Tobacco is a serious public health problem in the world and is the single largest cause of preventable disease, disability, and premature death in our country. The World Health Organisation estimates that 8 million people currently die each year as a result of smoking. In this article we will look at the best way to quit smoking.
There is a drug in tobacco: nicotine. This substance is addictive and toxic. It is absorbed through the respiratory tract and, in less than 10 seconds, reaches the brain. Hence its addictive potential, its speed of action, and its power as an enhancer. It acts on the nervous, cardiovascular, endocrine, gastrointestinal, and neuromuscular systems. Another important component of cigarettes is tar, which is produced in the combustion of cigarette paper and tobacco. It is responsible for some respiratory diseases as well as various cancers (including lung cancer). Carbon monoxide also comes from cigarette combustion. In the lungs, it combines with hemoglobin to form a compound that prevents oxygen from binding to red blood cells, limiting proper oxygenation of the body. It plays an important role in the production of acute myocardial infarction, arteriosclerosis, and some chronic respiratory diseases.ngs.
Why Stop Smoking?
These are the diseases most commonly caused by tobacco use:
Cancer: the substances found in tobacco frequently cause cancer, such as lung cancer, cancer of the lips or tongue, throat cancer, and the lesser-known but equally devastating oesophageal and bladder cancer.
Cholesterol problems: tobacco produces what is known as bad cholesterol in our bodies.
Powerful addiction: addiction is considered a disease. Nicotine addiction is even ranked ahead of alcohol, heroin, and cocaine in terms of the seriousness of its use.
Heart and blood vessel diseases: clogged arteries are the cause of heart attacks, strokes, cardiac crises, coronary angina.
Heart disorders: nicotine can aggravate heart rhythm disorders.
Insomnia: like caffeine, nicotine is a stimulant and therefore prevents people who already suffer from insomnia from sleeping well.
Bronchitis and emphysema: direct consequences of smoking.
Gastro-oesophageal reflux disease: causes heartburn.
Peripheral vascular disease: poor circulation in the arteries of the legs and therefore blockage.
Diabetes: very aggravating factor in this type of disease.
Degeneration of the retina: risk of losing sight.
Problems during pregnancy: increased risk of miscarriage, placental abnormalities, hemorrhage. After pregnancy, sudden infant death syndrome, decreased quantity and quality of breast milk.
The Best Way to Quit Smoking According to Science
Smoking less and less, using nicotine patches, resorting to medication, going cold-turkey; which is the best way to quit smoking? There are different alternatives for those who want to quit this dangerous habit. However, stopping smoking abruptly is the most likely way to lead to lasting abstinence, rather than cutting down, even for smokers who initially preferred to quit by gradual reduction. An Oxford University study investigated a total of 700 cases in England. All participants in the analysis smoked at least 15 cigarettes per day and wanted to quit.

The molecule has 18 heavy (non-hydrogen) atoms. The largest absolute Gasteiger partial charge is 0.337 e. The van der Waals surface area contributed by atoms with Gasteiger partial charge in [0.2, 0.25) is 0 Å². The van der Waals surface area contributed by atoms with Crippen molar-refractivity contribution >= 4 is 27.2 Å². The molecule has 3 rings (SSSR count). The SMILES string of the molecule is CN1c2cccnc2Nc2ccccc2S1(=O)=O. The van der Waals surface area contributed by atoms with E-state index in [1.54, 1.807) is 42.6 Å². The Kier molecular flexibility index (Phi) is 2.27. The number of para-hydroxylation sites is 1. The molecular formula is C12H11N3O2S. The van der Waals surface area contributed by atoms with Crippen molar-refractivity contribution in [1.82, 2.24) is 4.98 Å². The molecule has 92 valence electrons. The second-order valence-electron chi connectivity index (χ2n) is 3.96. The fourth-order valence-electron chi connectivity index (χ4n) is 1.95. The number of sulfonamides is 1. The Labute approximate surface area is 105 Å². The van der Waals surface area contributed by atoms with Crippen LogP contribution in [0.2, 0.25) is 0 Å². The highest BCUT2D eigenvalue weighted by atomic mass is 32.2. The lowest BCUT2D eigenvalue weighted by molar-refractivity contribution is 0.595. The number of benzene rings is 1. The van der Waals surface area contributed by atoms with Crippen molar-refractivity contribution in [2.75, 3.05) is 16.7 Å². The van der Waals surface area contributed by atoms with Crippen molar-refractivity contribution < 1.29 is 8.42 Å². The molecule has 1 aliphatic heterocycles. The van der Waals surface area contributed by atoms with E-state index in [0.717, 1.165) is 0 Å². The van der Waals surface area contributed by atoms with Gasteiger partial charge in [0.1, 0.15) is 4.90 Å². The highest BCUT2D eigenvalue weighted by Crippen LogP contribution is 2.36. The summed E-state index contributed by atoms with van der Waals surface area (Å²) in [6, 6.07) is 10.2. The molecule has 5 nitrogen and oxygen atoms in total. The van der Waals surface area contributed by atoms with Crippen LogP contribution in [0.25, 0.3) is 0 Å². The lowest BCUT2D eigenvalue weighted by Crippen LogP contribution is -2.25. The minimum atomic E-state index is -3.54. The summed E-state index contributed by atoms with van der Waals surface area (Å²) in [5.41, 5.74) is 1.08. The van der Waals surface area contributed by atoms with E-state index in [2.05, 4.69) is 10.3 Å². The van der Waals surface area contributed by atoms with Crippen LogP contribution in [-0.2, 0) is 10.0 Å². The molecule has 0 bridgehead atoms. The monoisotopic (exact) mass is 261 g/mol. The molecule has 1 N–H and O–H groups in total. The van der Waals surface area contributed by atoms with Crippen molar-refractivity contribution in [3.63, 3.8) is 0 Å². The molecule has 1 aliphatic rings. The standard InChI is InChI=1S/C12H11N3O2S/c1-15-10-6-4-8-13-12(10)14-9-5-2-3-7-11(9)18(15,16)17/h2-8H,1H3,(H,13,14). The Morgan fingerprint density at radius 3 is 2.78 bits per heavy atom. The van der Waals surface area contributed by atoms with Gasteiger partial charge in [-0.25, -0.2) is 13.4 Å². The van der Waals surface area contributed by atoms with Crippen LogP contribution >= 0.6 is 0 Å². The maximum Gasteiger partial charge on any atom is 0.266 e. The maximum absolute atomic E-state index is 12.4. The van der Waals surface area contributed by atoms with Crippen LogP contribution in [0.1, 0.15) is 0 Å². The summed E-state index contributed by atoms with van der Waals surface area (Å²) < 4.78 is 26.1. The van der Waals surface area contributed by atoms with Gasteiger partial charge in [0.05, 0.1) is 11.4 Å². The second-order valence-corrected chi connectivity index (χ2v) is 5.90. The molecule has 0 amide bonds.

A common goal was set for all: to quit smoking within two weeks. They were divided into two groups: one group was to continue smoking normally until the day they were to cut out cigarettes. The other was to reduce their consumption over the 14 days gradually. All participants were offered counseling and nicotine replacement products of their choice. At the end of those two weeks, all 700 smokers became ex-smokers. The medical team then measured their progress for four weeks and at six months. Those who quit cold turkey had 25% better results than the group that reduced gradually. Overall, 49% of the quitting group succeeded, compared to 39% of the tapering group. In the final control, half a year later, the trend continued: 22% of the overnight quitters had not returned to smoking, while 15% of the gradual quitters remained nicotine-free. Based on the results of the study going cold-turkey had the best results and therefore is the best way to quit smoking!
12 hours later: Circulating nicotine in the blood disappears, and carbon monoxide levels normalize.
Three days later: Blood pressure and heart rate are regularised in people with cardiopathies. You may not be able to concentrate on even the simplest activities.
One week later: You start to notice improvements such as the disappearance of coughing and choking on acute exertion. The anxiety has not gone, but it is less and less.
Eight weeks later: The cilia lining the bronchial tree once again prevent germs from entering the body: respiratory infections and psychological dependence decrease.
Six months later: The worst moments are behind us: psychological dependence is practically non-existent, circulation and respiratory function are in good condition.
One year later: The risk of coronary heart disease is already 50% lower than in smokers. The respiratory improvement is more than evident.
Five years later: The risk of cancers of the mouth, throat, esophagus, and bladder has halved.
Ten years later: The risk of lung cancer is half of what it was when I smoked. Your risk of pancreatic and laryngeal cancer is also down. Your body gives you a break.
15 years later: You will feel as if you never started smoking. Your risk of heart disease will be equivalent to that of those who have never lit a cigarette.